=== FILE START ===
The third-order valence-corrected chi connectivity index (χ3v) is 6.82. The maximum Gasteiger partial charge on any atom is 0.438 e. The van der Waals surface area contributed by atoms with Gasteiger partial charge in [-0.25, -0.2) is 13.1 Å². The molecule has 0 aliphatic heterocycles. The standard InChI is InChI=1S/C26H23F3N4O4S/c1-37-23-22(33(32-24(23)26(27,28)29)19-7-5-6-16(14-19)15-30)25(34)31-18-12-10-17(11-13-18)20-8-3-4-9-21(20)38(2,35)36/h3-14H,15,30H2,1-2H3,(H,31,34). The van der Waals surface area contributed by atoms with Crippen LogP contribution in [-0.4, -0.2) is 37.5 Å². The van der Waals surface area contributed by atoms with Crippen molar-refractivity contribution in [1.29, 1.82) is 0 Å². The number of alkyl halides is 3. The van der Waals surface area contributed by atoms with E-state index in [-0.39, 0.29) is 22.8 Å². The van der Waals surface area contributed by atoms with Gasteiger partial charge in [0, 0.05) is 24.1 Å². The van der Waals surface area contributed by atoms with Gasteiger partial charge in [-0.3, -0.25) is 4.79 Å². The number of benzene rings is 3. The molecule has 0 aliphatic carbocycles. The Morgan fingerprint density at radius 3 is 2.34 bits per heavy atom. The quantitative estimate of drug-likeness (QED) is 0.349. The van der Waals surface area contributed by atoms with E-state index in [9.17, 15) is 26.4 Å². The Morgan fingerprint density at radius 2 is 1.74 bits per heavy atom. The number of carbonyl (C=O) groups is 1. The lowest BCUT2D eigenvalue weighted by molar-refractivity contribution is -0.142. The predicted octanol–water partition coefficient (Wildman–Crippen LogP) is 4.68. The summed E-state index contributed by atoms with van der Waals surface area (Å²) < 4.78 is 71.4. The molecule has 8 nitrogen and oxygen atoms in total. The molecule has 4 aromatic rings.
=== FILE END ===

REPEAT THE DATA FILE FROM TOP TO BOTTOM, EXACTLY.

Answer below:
The third-order valence-corrected chi connectivity index (χ3v) is 6.82. The maximum Gasteiger partial charge on any atom is 0.438 e. The van der Waals surface area contributed by atoms with Gasteiger partial charge in [-0.25, -0.2) is 13.1 Å². The molecule has 0 aliphatic heterocycles. The standard InChI is InChI=1S/C26H23F3N4O4S/c1-37-23-22(33(32-24(23)26(27,28)29)19-7-5-6-16(14-19)15-30)25(34)31-18-12-10-17(11-13-18)20-8-3-4-9-21(20)38(2,35)36/h3-14H,15,30H2,1-2H3,(H,31,34). The van der Waals surface area contributed by atoms with Crippen LogP contribution in [-0.4, -0.2) is 37.5 Å². The van der Waals surface area contributed by atoms with Crippen molar-refractivity contribution in [1.29, 1.82) is 0 Å². The number of alkyl halides is 3. The van der Waals surface area contributed by atoms with E-state index in [-0.39, 0.29) is 22.8 Å². The van der Waals surface area contributed by atoms with Gasteiger partial charge in [0, 0.05) is 24.1 Å². The van der Waals surface area contributed by atoms with Gasteiger partial charge in [-0.3, -0.25) is 4.79 Å². The number of benzene rings is 3. The molecule has 0 aliphatic carbocycles. The Morgan fingerprint density at radius 3 is 2.34 bits per heavy atom. The quantitative estimate of drug-likeness (QED) is 0.349. The van der Waals surface area contributed by atoms with E-state index in [9.17, 15) is 26.4 Å². The Morgan fingerprint density at radius 2 is 1.74 bits per heavy atom. The number of carbonyl (C=O) groups is 1. The lowest BCUT2D eigenvalue weighted by molar-refractivity contribution is -0.142. The predicted octanol–water partition coefficient (Wildman–Crippen LogP) is 4.68. The summed E-state index contributed by atoms with van der Waals surface area (Å²) < 4.78 is 71.4. The molecule has 8 nitrogen and oxygen atoms in total. The molecule has 4 aromatic rings.